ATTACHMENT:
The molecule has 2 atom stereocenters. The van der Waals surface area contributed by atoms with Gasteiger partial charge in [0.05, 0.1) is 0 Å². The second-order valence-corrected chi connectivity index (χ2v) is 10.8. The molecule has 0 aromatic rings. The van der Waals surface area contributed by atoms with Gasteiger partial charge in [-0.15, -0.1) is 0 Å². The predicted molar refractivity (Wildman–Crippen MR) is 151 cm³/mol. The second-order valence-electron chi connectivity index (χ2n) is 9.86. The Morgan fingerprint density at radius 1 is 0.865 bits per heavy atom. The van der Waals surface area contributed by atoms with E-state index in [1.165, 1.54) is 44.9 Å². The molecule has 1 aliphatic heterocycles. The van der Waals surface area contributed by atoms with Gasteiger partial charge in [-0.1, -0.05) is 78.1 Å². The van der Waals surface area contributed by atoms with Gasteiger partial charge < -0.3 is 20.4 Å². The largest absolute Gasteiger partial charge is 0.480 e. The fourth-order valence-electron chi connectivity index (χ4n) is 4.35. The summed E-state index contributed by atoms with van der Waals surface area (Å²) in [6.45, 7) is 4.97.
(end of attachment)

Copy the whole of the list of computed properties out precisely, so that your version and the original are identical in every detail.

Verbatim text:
The molecule has 2 atom stereocenters. The van der Waals surface area contributed by atoms with Gasteiger partial charge in [0.05, 0.1) is 0 Å². The second-order valence-corrected chi connectivity index (χ2v) is 10.8. The molecule has 0 aromatic rings. The van der Waals surface area contributed by atoms with Gasteiger partial charge in [-0.15, -0.1) is 0 Å². The predicted molar refractivity (Wildman–Crippen MR) is 151 cm³/mol. The second-order valence-electron chi connectivity index (χ2n) is 9.86. The Morgan fingerprint density at radius 1 is 0.865 bits per heavy atom. The van der Waals surface area contributed by atoms with E-state index in [1.165, 1.54) is 44.9 Å². The molecule has 1 aliphatic heterocycles. The van der Waals surface area contributed by atoms with Gasteiger partial charge in [-0.1, -0.05) is 78.1 Å². The van der Waals surface area contributed by atoms with Gasteiger partial charge < -0.3 is 20.4 Å². The largest absolute Gasteiger partial charge is 0.480 e. The fourth-order valence-electron chi connectivity index (χ4n) is 4.35. The summed E-state index contributed by atoms with van der Waals surface area (Å²) in [6.45, 7) is 4.97.